It's a New Day in Public Health.
The Florida Department of Health works to protect, promote & improve the health of all people in Florida through integrated state, county & community efforts.
Minority Health Month
Contact the Office of Minority Health and Health Equity
Please print our 6'-by-33" banner celebrating National Minority Health Month and free COVID-19 vaccine eligibility to all FL adults.
- Join the conversation by using the hashtag #VaccineReady and sharing “I am #VaccineReady because...” with your community.
- Submit your virtual community events and activities to the national Office of Minority Health Events Calendar. Then use the hashtags #VaccineReady and #NMHM2021 to share your events, activities and photos on social media.
April is National Minority Health Month, just in time to celebrate free COVID-19 vaccine expansion to all adults in Florida. This year, the Office of Minority Health & Health Equity (OMHHE) joins our partners across the state to focus on COVID-19 vaccines. The pandemic is having a disproportionate impact on racial and ethnic minorities. This underscores the need for vulnerable communities to respond and get vaccinated now. COVID-19 vaccination is an important tool to prevent spread and bring this pandemic to an end.
National Minority Health Month began with Booker T. Washington advocating a National Negro Health Week in 1915. The U.S. Congress, In 2002, established a National Minority Health Month and Health Disparities Month "to promote educational efforts on the health problems facing minorities and other health disparity populations.”
This year’s theme for National Minority Health Month is #VaccineReady. The focus will empower communities to:
- Get the facts about COVID-19 vaccines.
- Share accurate vaccine information.
- Participate in clinical trials.
- Get vaccinated now.
- Practice COVID-19 safety measures.
Meanwhile, protect yourself by taking these steps:
- Wear a mask to protect yourself and others and stop the spread of COVID-19.
- Wash your hands often with soap and water for at least 20 seconds.
- Stay 6 feet (about 2 arm lengths) from others who don’t live with you.
- Avoid crowds. The more people you come in contact with, the more likely you will be exposed to COVID-19.
According to the Center for Disease Control and Prevention (CDC), certain vulnerable populations, such as non-Hispanic African Americans, residents of nonmetropolitan areas, and adults with lower levels of education and income, or who do not have health insurance, are more likely to forgo the COVID-19 vaccine.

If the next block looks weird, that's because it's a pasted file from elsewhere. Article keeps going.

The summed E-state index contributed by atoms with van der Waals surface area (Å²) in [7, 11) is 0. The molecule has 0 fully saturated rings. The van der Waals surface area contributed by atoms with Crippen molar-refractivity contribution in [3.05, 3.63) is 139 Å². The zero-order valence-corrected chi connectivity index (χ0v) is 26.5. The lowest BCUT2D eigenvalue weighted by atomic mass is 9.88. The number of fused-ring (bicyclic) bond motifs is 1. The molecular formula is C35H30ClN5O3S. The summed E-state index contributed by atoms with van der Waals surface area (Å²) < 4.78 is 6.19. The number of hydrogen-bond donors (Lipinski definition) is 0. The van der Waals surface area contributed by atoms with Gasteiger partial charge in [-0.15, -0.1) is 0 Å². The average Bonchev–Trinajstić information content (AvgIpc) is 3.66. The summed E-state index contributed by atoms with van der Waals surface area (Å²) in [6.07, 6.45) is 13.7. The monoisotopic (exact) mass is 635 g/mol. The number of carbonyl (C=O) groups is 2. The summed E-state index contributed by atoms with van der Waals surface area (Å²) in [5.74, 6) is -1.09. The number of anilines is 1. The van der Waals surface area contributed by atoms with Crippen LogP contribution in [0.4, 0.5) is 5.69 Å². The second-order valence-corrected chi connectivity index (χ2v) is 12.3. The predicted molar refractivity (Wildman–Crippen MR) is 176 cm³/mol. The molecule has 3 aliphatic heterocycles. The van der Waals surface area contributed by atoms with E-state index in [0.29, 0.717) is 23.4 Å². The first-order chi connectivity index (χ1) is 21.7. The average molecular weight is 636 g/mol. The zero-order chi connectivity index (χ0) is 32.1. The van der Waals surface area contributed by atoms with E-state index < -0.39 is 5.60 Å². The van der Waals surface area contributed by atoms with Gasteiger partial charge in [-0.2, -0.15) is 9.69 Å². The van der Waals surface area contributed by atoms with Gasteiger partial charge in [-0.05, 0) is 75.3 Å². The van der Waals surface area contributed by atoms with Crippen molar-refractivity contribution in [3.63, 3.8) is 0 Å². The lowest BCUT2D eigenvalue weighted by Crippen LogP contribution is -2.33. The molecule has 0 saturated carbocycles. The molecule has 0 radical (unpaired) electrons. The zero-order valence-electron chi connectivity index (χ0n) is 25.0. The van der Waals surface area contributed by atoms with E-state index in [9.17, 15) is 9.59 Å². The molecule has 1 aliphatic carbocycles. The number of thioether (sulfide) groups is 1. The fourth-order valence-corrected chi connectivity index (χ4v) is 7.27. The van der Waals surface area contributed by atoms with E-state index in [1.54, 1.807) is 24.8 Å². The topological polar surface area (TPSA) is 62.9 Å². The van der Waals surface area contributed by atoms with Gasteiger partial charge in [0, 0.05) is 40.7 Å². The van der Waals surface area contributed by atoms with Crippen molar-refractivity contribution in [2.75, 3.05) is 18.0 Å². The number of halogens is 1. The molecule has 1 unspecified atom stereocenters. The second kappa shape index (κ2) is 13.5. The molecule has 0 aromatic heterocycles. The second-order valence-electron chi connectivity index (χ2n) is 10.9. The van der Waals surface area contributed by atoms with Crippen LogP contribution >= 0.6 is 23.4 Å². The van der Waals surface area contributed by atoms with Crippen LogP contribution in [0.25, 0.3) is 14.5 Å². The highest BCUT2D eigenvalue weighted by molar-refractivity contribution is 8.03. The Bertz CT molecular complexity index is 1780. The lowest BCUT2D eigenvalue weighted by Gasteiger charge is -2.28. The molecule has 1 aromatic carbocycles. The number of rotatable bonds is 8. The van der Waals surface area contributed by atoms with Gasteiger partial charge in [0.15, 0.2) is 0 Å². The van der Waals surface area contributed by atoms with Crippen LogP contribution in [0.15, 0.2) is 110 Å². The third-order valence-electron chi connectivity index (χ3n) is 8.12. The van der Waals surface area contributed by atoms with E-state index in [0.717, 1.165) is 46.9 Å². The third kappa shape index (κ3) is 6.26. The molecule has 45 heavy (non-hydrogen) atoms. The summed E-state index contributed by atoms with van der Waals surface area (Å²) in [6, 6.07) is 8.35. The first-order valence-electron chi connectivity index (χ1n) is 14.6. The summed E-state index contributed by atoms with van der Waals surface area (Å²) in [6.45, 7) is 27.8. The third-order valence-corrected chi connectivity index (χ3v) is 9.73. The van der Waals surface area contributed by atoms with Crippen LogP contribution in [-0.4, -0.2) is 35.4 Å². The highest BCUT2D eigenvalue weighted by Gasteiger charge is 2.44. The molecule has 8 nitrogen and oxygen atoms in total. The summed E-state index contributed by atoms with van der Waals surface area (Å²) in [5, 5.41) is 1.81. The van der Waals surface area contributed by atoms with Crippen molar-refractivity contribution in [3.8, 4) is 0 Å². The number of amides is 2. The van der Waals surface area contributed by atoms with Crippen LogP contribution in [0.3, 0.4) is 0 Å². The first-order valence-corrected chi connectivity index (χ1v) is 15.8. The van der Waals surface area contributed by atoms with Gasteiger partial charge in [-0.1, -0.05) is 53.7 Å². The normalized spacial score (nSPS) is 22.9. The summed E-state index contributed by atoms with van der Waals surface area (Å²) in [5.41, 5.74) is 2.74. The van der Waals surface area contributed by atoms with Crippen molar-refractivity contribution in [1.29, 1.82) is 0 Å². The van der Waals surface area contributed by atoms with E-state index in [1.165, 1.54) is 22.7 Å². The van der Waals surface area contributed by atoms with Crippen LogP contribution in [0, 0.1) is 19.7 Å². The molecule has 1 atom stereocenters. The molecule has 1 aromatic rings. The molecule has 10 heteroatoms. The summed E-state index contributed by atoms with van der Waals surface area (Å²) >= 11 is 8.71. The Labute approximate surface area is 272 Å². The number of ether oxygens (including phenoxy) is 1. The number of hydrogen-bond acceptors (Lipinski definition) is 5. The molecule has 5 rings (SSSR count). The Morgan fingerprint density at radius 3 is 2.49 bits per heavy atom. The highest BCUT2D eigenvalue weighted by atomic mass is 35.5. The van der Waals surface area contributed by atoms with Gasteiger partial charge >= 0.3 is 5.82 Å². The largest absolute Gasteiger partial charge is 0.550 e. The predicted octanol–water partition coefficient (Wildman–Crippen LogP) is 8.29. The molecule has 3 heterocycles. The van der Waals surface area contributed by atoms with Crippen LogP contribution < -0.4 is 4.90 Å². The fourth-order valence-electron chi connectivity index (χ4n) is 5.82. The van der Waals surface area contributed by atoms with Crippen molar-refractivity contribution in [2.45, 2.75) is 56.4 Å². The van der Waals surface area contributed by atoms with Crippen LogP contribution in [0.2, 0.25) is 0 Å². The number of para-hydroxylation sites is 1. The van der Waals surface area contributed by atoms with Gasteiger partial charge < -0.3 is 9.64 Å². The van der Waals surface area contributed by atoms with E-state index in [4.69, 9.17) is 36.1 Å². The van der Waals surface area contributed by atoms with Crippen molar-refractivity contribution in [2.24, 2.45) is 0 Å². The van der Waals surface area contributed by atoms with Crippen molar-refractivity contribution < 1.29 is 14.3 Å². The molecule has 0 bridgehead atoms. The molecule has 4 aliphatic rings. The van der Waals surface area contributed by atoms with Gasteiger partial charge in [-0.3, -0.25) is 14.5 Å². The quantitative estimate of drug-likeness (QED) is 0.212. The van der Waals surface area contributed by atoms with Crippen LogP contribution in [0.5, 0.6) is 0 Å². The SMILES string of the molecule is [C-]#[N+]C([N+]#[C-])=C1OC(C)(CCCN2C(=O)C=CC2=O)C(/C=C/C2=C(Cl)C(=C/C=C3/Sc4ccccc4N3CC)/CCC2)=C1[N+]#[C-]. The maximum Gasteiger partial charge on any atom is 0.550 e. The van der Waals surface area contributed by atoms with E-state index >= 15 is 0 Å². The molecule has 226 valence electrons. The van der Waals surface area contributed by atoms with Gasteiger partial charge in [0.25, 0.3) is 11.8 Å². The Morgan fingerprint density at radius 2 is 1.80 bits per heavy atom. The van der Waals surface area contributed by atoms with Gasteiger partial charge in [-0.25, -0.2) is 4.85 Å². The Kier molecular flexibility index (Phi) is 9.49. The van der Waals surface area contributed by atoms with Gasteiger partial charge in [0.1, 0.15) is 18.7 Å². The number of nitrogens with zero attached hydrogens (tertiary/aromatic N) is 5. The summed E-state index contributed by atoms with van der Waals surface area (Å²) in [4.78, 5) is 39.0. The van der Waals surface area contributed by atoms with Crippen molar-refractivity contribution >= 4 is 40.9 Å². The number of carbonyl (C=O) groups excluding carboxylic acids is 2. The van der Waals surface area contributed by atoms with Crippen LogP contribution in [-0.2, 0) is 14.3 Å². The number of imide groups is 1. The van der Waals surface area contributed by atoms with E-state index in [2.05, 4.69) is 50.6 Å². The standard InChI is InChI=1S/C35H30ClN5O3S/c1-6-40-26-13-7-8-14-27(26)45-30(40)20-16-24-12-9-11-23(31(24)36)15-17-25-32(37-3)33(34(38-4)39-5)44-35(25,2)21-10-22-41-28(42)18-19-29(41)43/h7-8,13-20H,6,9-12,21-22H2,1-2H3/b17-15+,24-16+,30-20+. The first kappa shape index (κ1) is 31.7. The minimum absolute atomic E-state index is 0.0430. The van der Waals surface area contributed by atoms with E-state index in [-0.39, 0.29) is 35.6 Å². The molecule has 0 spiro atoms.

Therefore, it is critical to do the following:
- Promote vaccine confidence by addressing concerns of individuals and communities.
- Prevent the spread of COVID-19.
- Decrease concerns about vaccine safety among priority populations.
- Boost confidence by educating essential workers, minority populations, and the public about:
- The safety of the vaccine development process,
- The effectiveness and safety of authorized COVID-19 vaccines.
- CDC-recommended guidance about the need for vaccination.
- Efforts to ensure high and equitable vaccine coverage in all populations to prevent spread and end the pandemic.
Florida Vaccination Sites
There are over 1,000 vaccination sites across Florida, including county health departments, retail pharmacy partners Publix, Walmart/Sam’s Club, and Southeastern Grocers (Winn-Dixie, Harveys, and Fresco y Más), and community and faith-based vaccination sites.
Find vaccination sites by county or city and contact information for each location on the Florida Department of Health (FDOH) Vaccine Locator webpage.
Eligible individuals can preregister with the statewide system by calling each county’s designated phone number. A complete list of phone numbers is available on the FDOH COVID-19 Vaccines in Florida webpage, or visiting MyVaccine.FL.gov (Spanish and Haitian Creole avialable).
*Note: This page contains materials in the Portable Document Format (PDF). The free Adobe Reader may be required to view these files.